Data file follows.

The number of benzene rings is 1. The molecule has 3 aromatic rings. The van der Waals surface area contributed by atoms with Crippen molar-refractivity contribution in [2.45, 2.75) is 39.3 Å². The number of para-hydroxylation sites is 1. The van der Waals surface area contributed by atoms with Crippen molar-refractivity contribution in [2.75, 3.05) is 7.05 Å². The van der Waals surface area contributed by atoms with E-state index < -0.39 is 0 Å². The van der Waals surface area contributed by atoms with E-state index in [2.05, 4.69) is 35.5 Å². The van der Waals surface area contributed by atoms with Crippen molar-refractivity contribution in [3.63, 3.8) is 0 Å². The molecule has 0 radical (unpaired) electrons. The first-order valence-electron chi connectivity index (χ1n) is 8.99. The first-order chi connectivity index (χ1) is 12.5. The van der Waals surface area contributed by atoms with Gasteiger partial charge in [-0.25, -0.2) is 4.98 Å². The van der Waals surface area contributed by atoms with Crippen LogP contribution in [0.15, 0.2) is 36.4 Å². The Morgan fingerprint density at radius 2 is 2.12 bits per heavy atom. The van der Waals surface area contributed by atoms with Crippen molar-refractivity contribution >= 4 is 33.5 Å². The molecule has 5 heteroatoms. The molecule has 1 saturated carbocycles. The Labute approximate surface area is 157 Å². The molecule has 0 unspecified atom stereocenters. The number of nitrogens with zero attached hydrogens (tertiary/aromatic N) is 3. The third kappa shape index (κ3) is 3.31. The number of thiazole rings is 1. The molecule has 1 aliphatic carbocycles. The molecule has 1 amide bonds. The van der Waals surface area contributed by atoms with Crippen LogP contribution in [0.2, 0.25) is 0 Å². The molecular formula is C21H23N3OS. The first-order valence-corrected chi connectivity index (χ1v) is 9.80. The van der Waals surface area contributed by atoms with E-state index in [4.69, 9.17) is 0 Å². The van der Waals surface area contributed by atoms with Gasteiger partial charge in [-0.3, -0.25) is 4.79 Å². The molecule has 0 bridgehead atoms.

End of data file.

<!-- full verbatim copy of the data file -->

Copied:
The number of benzene rings is 1. The molecule has 3 aromatic rings. The van der Waals surface area contributed by atoms with Crippen molar-refractivity contribution in [2.45, 2.75) is 39.3 Å². The number of para-hydroxylation sites is 1. The van der Waals surface area contributed by atoms with Crippen molar-refractivity contribution in [2.75, 3.05) is 7.05 Å². The van der Waals surface area contributed by atoms with E-state index < -0.39 is 0 Å². The van der Waals surface area contributed by atoms with E-state index in [2.05, 4.69) is 35.5 Å². The van der Waals surface area contributed by atoms with Crippen molar-refractivity contribution in [3.63, 3.8) is 0 Å². The molecule has 0 radical (unpaired) electrons. The first-order valence-electron chi connectivity index (χ1n) is 8.99. The first-order chi connectivity index (χ1) is 12.5. The van der Waals surface area contributed by atoms with Gasteiger partial charge in [-0.25, -0.2) is 4.98 Å². The van der Waals surface area contributed by atoms with Crippen LogP contribution in [0.15, 0.2) is 36.4 Å². The Morgan fingerprint density at radius 2 is 2.12 bits per heavy atom. The van der Waals surface area contributed by atoms with Crippen molar-refractivity contribution >= 4 is 33.5 Å². The molecule has 5 heteroatoms. The molecule has 1 saturated carbocycles. The Labute approximate surface area is 157 Å². The molecule has 0 unspecified atom stereocenters. The number of nitrogens with zero attached hydrogens (tertiary/aromatic N) is 3. The third kappa shape index (κ3) is 3.31. The number of thiazole rings is 1. The molecule has 1 aliphatic carbocycles. The molecule has 1 amide bonds. The van der Waals surface area contributed by atoms with Crippen LogP contribution in [0.2, 0.25) is 0 Å². The molecular formula is C21H23N3OS. The first-order valence-corrected chi connectivity index (χ1v) is 9.80. The van der Waals surface area contributed by atoms with E-state index in [4.69, 9.17) is 0 Å². The van der Waals surface area contributed by atoms with Gasteiger partial charge in [-0.3, -0.25) is 4.79 Å². The molecule has 0 bridgehead atoms.